Los Angeles students are returning to classrooms this month that will look different and not only because desks will be six feet apart.
Laptops and tablets, which have been students' only connection to their teachers and classmates for the past year, will become prominent in classrooms that for generations have relied on paper and pen.
"I do think it's going to be a new game," said Michael Finn, who teaches at Marshall High School in Los Feliz. While technology has been available to Los Angeles Unified School District teachers long before the pandemic, teachers used it to varying degrees. Now, every teacher has adopted it and many are discovering more of its features and functions.
The nation's second largest school district began a phased reopening last week, with middle and high schools doors to open the week of April 26.
"Laptops, cameras, tablets are now just part of our learning environment," said Sophia Mendoza, who heads LAUSD's instructional technology division.
And so too are an array of educational software and other programs from Google Classroom and Schoology to quiz app Kahoot!, Newsela, a platform that hosts thousands of different texts geared toward different reading levels, and Nearpod, an app that allows teachers to take students on virtual field trips.
It will be a transformational shift in some classrooms where technology has been lacking.
When the pandemic hit last year and schools shuttered, districts across the country scrambled to ensure that students had devices to access online classes as well as a reliable connection to high-speed internet.
Some school districts also had to sign contracts for online learning management systems or other tools.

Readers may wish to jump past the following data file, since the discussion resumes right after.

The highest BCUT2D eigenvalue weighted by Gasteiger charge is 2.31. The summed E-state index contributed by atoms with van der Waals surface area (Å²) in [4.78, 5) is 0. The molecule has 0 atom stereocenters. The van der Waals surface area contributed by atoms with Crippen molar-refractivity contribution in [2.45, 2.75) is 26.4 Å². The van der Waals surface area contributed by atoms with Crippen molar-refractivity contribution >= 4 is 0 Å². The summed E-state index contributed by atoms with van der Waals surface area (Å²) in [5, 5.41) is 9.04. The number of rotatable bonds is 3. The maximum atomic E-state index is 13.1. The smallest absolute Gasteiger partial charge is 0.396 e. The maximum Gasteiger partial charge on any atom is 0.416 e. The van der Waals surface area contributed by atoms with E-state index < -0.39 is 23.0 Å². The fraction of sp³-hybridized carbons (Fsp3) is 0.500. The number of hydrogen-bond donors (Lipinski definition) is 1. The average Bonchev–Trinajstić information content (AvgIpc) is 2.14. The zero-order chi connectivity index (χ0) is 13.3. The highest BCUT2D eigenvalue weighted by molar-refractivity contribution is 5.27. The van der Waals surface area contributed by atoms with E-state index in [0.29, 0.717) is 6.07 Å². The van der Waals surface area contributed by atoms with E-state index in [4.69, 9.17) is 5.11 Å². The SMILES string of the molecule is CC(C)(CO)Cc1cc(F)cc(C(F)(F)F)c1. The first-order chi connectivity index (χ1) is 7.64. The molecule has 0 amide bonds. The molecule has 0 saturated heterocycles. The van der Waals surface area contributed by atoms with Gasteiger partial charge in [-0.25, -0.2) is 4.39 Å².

Google Classroom said more than 150 million students and teachers now use its services, up from 40 million last year.
And venture investment in education tech startups more than doubled last year to $13.49 billion compared to $5.1 billion in 2019, according to Pitchbook.
Analysts expect the pandemic to accelerate the growth of a digital learning infrastructure.
At the L.A.U.S.D. tech companies raked in $70 million during the first two months of the pandemic, documents first obtained by LAist show.
The largest share of the money, $37.8 million, went to Apple for iPads as the district scrambled to arm a half million students with internet access and devices.
The district spent another $22 million to purchase Chromebooks and Windows devices through a company called Arey Jones. Verizon also received school district money, although the exact amount wasn't clear based on the documents.
In May, Superintendent Austin Beutner said its push to distribute devices to all of the district's 550,000 students was nearly complete.